Poetry of the Magyars/On Magyar Literature

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Various are the opinions respecting the origin of the Hungarian people. Dr. F. Thomas has written three volumes to prove them to be de- scended from the ancient Egyptians.[1] The word Hungariai is of Mogol root, and was originally Ugur or Ingur, meaning foreigner or stranger. The Hungariai denominate themselves and their language Magyar, which was undoubtedly the name of one of the tribes from which they sprung. In the fourth century they took possession of the land of the Bashkir (Tartars), between the Volga, Tobol, and Jaik. They were subdued by the Turks in the sixth century; and in the seventh, eighth, and ninth, they associated themselves with the Chazars in Lebedia, (now the province of Katherinoslav,) and subsisted by robbery and ravage. In the middle of the ninth century they were called in by Ratislaw, Duke of Moravia, to assist him against the Germans; and not long after, their territory being intruded on by the Pechenegers, they took up their abode under the Carpathian mountains, and combined with King Arnulf against their former Moravian allies. In their absence the Bulgarians had devastated their province, and they took possession of a part of Galicia, but afterwards broke through the Car- paths towards Munkach, attacked the Bulga- rians on the river Theiss, and seized a part of Pannonia. They were at this period composed of seven tribes, of which the Magyar was the strongest, and ultimately gave its name to all the rest. A part of the race still occupied Bashkiria, and are mentioned by Carpini in 1246, and Ru- brivis in 1251, who speak of them as having ori- ginally gone forth from the Bashkirs. In our time, however, no fragments of the Magyar lan- guage are left in Bashkiria, though Von Orlay reports that one of the Caucasian tribes is still called Ugrichi (Hungarians) by the Russians, and uses an Hungarian dialect. Among the Hunga- rians it has always been a favorite theory to con- sider themselves as Huns, with little other reason than the similarity of name. The Huns were undoubtedly a Mongolian race, and nothing can be more unlike than the languages, characters, persons, and habits, of the Hungarians and the Mongolians. Of late, a theory that the Hunga- rians and Finlanders have a common origin, has found many intelligent advocates; but probably nothing more than the orientalism of both can be deduced from the affinities of their language.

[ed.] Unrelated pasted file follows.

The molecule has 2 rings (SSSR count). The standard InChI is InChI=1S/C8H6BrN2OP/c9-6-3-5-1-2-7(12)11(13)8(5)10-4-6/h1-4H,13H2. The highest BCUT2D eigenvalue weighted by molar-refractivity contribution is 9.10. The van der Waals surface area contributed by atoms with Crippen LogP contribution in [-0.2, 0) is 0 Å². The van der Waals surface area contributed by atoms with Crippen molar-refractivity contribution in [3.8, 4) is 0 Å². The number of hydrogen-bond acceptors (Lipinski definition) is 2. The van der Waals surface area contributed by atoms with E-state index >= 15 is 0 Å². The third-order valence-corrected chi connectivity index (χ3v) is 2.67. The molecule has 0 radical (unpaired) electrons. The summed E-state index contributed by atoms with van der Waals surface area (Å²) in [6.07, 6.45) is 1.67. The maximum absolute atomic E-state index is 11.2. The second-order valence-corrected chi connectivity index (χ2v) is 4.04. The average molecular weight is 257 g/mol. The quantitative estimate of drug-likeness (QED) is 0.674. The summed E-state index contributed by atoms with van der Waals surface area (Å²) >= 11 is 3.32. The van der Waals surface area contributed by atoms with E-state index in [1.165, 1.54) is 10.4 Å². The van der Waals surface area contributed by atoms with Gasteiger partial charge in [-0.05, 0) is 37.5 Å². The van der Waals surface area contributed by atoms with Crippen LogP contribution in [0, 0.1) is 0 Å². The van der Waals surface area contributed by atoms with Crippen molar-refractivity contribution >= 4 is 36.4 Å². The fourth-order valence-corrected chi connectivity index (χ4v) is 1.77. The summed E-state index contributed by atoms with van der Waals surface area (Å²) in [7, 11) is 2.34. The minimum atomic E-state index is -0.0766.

We know little of Etele (Attila), except from testimony which must be received with the great- est distrust. Priscus Rhetor, who was sent by Theodosius the Second to the Court of Etele, speaks of the fondness of the Huns for their na- tive language, and of the festal songs in which, after their festivals, the deeds of their heroes were celebrated in so touching a style, that the aged men of the assembly shed many tears. He men- tions also, that when Etele returned to his castle, he was met by maidens in white veils, who greet- ed him with Scythian hymns. During the reign of the Arpadian kings, which brings us down to the beginning of the 14th century, (Andreas Ve- neta having been poisoned in 1301,) many are the references to the Joculators and Trufators,[2] the

Poets and Jesters, who were always to be found about the person of the monarch. And Galeotti, the librarian of King Matthias, asserts that his father, the celebrated John Hunyadi, awakened the martial spirit of his master by the hero-songs which he caused to be recited to him. “At table too,” he says, “musicians and cithara players sung the deeds of valiant warriors in their native tongue to the music of the lyre-an usage," he continues, “brought from Rome, and which passed from us (Italians) even to the Hungarians."[3] At this period the literary influence of Italy upon Hungary was very remarkable, and Dante has expressed in his Paradise s bright anticipation for the